No, we have not been drinking.

Boozing Bovines

I read an article in the Farmers’ Forum recently highlighting a farm in Kelowna, B.C., where the beef cows are fed red wine. Apparently Farmers Janice Ravndahl and her brother Darrel Timm of Sezmu Farms (get it? “sez Moooo…”) give 100 of their 300-head herd a litre of red wine EACH every morning for the last 90 days of their lives! The farmers say the wine enhances the flavour of the beef – and it’s “the ultimate food and wine pairing”. I guess it is. The beef is going for close to $35 a kilo for the rib-eye at local butchers and restaurants in B.C., and they are looking to increase their market across Canada soon.

I think this story is a great example of a couple of things. First, I always admire farmers who take their business one step further, by creating their own unique brand of product. Some sheep farmers have a side business selling hand made wool creations. Some goat farmers sell their cheese on the side. Aubin farms of Spencerville has a fantastic offering of flavourful samosas and chutneys at the North Grenville Farmers’ Market every Sunday. These farmers are doing more than just raising their product and shipping it off to market. Perhaps they don’t have fulltime day jobs elsewhere. I don’t know how they find the time, but I admire their entrepreneurial attitude.

The story of the wine-fed cows also makes me smile because, according to the Sezmu farmers, the wine keeps the cows happy. They are constantly mooing after feeding, which is something they never did before. Apparently they are so loud with their drunken song, the farmers have switched their wine feeding to morning so that the bovine merry-making doesn’t keep the humans up all night. The wine is bought from local wineries, and if you’ve ever had B.C. wine you know it’s world class. These cows aren’t just drinking fermented grape juice over there. They’re getting the good stuff. What a nice send-off for these animals in the last three months of their lives.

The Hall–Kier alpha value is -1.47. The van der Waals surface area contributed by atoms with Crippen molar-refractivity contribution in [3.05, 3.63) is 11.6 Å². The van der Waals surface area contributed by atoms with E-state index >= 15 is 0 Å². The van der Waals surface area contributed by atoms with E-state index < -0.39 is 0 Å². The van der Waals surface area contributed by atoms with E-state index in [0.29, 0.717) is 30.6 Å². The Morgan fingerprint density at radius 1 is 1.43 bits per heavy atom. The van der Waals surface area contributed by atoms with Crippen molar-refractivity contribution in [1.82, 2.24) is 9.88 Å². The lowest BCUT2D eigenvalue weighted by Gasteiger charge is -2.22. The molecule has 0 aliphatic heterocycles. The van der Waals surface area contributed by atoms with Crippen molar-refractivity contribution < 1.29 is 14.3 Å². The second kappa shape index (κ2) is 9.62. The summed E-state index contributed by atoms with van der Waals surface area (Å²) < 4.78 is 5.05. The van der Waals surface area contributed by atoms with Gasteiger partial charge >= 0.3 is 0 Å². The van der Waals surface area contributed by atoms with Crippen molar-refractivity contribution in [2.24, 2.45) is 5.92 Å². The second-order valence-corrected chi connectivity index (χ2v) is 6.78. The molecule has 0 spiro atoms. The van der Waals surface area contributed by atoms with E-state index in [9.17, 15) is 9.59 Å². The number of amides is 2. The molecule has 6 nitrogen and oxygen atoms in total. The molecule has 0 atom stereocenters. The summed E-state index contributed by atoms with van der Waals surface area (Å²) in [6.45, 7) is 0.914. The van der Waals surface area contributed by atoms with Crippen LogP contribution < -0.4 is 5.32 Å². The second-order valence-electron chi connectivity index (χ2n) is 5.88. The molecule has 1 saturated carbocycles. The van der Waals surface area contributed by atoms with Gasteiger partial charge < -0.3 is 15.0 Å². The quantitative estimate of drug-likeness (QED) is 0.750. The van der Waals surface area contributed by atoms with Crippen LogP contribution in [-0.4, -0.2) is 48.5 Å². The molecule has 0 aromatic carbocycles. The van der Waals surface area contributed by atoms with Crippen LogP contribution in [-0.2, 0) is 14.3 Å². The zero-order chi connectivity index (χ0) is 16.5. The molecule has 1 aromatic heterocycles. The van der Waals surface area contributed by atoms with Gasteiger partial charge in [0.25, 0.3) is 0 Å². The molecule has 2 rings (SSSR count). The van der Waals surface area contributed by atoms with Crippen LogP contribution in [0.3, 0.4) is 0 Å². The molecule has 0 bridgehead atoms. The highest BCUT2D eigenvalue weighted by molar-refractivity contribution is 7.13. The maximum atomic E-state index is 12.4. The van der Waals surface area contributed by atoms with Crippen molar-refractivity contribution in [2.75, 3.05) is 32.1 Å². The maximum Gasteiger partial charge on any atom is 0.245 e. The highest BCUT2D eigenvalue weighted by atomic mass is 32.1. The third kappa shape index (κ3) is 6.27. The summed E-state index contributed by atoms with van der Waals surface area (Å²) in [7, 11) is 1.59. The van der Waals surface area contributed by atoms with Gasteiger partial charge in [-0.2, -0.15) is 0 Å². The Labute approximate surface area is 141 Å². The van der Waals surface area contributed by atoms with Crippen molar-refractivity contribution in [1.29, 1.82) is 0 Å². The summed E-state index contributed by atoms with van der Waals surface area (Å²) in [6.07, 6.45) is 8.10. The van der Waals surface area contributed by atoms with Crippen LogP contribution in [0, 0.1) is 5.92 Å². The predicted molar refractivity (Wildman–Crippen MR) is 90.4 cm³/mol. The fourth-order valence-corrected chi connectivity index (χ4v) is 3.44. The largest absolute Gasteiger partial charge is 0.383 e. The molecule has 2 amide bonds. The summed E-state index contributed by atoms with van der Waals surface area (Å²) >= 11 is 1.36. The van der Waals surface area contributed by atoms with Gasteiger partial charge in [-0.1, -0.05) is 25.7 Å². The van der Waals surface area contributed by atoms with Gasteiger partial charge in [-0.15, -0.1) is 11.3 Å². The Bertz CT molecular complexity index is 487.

My question is this. How do the Sezmu farmers decide which 100 of their 300 cows will be the lucky ones to enter the booze program? Is it the ones who have gained the most? The ones with the best temperament? Or is it the luck of the draw? When we got Betty and Ginger a couple of years ago, I read a study stating that cows are very intelligent animals. Mine have yet to prove that fact, of course, but still I am wondering, if they are so intelligent, don’t you think they know that some of them are getting preferential treatment? Some farmers believe that the mood of the animal pervades the meat. That is one of the reasons why we try to keep our animals content, particularly during the time leading up to market. If the wine makes the happy beef taste better, wouldn’t the opposite hold true for the cows that are feeling left out? Wouldn’t their meat be bland and tasteless as a result of their depression? I think this is something you have to consider.

Our fledgling beef herd is just starting out. We have only four cows and one bull at the moment. Maybe when that winery opens up down the road, we should try the bovine-wine connection ourselves. But if we do, you can be sure that none of our cows will be feeling left out. No one likes to drink alone.

Thursday, September 9, 2010

Not his kind of cake

My summer vacation was absolutely perfect. I didn’t go away to the ocean, I didn’t go camping in the woods. I didn’t travel to some great city to visit museums, art galleries and rock concerts. I stayed right here at the Fisher Farm. Home.

My mornings consisted of loafing about, having coffee in bed, following the Farmer around the barnyard for an hour or so then picking a weed or two out of the garden. After lunch on the porch I would fall asleep reading my book.